The Madness of Writer’s Block

The Madness of Writer’s Block

Did someone call me for a case of writer's block?
Did someone call me for a case of writer’s block?

I’m going to let you in on a little secret: I’ve never had writer’s block. I’ve never suffered from this malady because when a story idea clicks in my mind, I don’t run to my Surface and immediately start tapping it out. I let it stew in my brain and let the idea actually take me on an adventure where the plot points are endless. If it stays in my mind for a few days to a week and I can’t let it go, then I know it is a story that I want to write.

Everyone is different and needs to beat writer’s block his/her own way. I’m not going to tell you to step away from the computer and do yoga or deep-breathing exercises, because anyone who thinks he/she has the cure is going to tell you that. I’m only relaying how I have been able to prevent writer’s block: This is what this post is about, preventative measures. Like good healthcare should be doing, I’m going to give you the tools to prevent it.

In any case, if you’re prone to writer’s block, these tips may be able to help you.

After I have let the idea stew, I go right into creating an outline because all the points will be on paper and I have no excuse for not knowing what to write about it. If you relax and let the character take you on a journey, you shouldn’t find yourself too stuck on the outline. But if you are, remember an outline is an outline, and you can always take another day to let the idea stew. I took a week to create the outline.

I do not want to hear that outlines will limit your scope and you’ll find yourself bored. No you won’t. This is the argument a lot of writers use for rough drafts, and I especially love this, “But character development will be shoddy!” An outline is not set in stone. For Stolentime, I just go rid of three chapters out of my outline because they are unnecessary. I also find my MC is adding things to make the chapters more exciting that were not in the outline. If you feel like an outline is going to kill your character development, then you yourself still need to develop as a writer because then you’re using the outline as a crutch, not a tool.

I don’t take crap.

Once you have that outline written, sit your butt down and refer to that outline to remind you of what direction you’d like to take your story. It is merely a reference tool that will help you finish that rough draft without much fuss. If you feel yourself becoming bored because of the outline, remember that your MC is in charge of where the story goes, and that if you let the outline lead you, you aren’t properly utilizing the outline as it is supposed to be used. When I start writing a chapter, I glance at the outline to remind me what I want this chapter to be about–assuming that it makes sense with the previous chapter. If not, I’m allowed to make adjustments. People really need to stop treating the outline like evidence that needn’t be tampered with.

If you’re the type who has to write chapters out of order, use the outline out of order. I simply think the outline is the best tool for preventing writer’s block because your story is all there and you have no excuse for saying you can’t think of what to write. At the rough draft stage, you shouldn’t be worrying about how you’d like your sentences to sound. You should be writing.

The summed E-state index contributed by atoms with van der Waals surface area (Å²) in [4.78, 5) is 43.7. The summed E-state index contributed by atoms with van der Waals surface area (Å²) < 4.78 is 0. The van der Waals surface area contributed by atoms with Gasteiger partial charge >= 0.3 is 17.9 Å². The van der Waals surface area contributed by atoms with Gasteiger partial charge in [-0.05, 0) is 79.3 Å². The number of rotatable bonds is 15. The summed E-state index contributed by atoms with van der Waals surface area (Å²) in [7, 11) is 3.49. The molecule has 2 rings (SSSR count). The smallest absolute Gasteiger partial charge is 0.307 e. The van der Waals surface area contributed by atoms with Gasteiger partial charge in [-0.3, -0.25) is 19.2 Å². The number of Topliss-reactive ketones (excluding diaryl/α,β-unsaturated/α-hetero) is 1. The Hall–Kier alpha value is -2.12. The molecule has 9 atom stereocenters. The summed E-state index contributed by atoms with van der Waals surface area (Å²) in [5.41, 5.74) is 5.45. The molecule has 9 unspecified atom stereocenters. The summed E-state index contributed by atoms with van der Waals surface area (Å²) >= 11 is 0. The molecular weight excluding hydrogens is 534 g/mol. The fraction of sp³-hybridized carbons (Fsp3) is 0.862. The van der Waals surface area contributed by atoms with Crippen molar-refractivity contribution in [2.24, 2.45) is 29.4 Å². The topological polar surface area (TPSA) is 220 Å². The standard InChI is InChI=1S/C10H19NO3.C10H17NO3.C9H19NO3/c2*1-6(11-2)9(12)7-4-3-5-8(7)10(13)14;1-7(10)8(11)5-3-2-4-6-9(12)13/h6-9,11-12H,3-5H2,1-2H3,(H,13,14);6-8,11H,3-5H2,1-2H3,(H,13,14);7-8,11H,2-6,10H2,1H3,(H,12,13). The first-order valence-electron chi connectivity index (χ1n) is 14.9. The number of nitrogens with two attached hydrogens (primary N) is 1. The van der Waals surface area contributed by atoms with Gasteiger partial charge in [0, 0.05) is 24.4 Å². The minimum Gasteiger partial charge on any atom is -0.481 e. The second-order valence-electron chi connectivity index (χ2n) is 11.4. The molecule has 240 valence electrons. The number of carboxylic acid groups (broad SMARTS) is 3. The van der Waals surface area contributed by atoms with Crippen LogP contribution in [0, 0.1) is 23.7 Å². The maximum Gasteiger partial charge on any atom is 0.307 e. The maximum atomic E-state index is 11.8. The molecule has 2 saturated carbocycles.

Inner Turmoil Equals My Best Ideas

Inner Turmoil Equals My Best Ideas

This is the title of the novel I will be getting back to next week.
This is the title of the novel I will be getting back to next week.

My novel When Stars Die came out of a bleak period in my life when I was fourteen and really struggling to manage my anxiety because the ridiculous pressures of school (and they are still ridiculous to my 22-year-old mind) made me break. I didn’t feel like I was ever going to get better and I wondered if I would have to struggle with anxiety forever. Granted, When Stars Die was a lot different than it is now, but the story and the character came out of the turmoil in my mind, and it has stuck with me since because the story came from my emotions, my feelings. I love that such a strong story came from all that, but I hate it at the same time because every book I wrote since then just paled into comparison with WSD. I felt like I couldn’t come up with anything strong without outside advice.

In fact, the direction the sequel went wouldn’t have been possible without the help of Georgia McBride. And her criticism helped me shape the prequel, When Stars Die.

In any case, Stolentime emerged from my bipolar depression. The story involves a suicidal teen who tries to drown himself, only to be saved by an eccentric man. This eccentric man is a puppeteer and doll maker and decides it’s in Gene’s best interest to bring him along a tour that teaches Gene to live even in the darkness. I know this story can rival my Stars trilogy, but the problem is that it took more inner turmoil for me to think of such a powerful idea.

Then I read a post today that mentioned that aspiring authors who happen to be kids don’t care about their ideas trying to rival one another. They just write with abandon. I’m hoping that when the Stars trilogy is through and Stolentime is done (it might be part of a series though) that it doesn’t take a bad time for me to come up with more stellar ideas that I am passionate writing about. I just need to drown in my emotions and take their reigns and ride.

Stars, where do your best story ideas come from?